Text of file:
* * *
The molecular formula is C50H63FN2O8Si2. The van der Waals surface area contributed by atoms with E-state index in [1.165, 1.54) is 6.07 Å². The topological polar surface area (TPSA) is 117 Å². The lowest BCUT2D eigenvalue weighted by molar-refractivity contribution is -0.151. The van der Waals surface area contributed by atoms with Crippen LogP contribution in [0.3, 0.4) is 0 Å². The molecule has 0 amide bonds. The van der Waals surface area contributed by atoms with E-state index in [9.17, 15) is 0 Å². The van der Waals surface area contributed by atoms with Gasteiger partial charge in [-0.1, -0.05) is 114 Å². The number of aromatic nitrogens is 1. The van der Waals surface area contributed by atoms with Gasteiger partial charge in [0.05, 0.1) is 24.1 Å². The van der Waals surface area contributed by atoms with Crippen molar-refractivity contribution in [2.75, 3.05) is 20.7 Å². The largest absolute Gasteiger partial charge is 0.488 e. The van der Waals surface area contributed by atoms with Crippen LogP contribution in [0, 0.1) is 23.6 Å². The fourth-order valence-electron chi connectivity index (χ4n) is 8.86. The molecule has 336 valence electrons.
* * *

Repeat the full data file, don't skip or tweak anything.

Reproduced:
The molecular formula is C50H63FN2O8Si2. The van der Waals surface area contributed by atoms with E-state index in [1.165, 1.54) is 6.07 Å². The topological polar surface area (TPSA) is 117 Å². The lowest BCUT2D eigenvalue weighted by molar-refractivity contribution is -0.151. The van der Waals surface area contributed by atoms with Crippen LogP contribution in [0.3, 0.4) is 0 Å². The molecule has 0 amide bonds. The van der Waals surface area contributed by atoms with E-state index in [9.17, 15) is 0 Å². The van der Waals surface area contributed by atoms with Gasteiger partial charge in [-0.1, -0.05) is 114 Å². The number of aromatic nitrogens is 1. The van der Waals surface area contributed by atoms with Gasteiger partial charge in [0.05, 0.1) is 24.1 Å². The van der Waals surface area contributed by atoms with Crippen molar-refractivity contribution in [2.75, 3.05) is 20.7 Å². The largest absolute Gasteiger partial charge is 0.488 e. The van der Waals surface area contributed by atoms with Crippen LogP contribution in [0, 0.1) is 23.6 Å². The fourth-order valence-electron chi connectivity index (χ4n) is 8.86. The molecule has 336 valence electrons.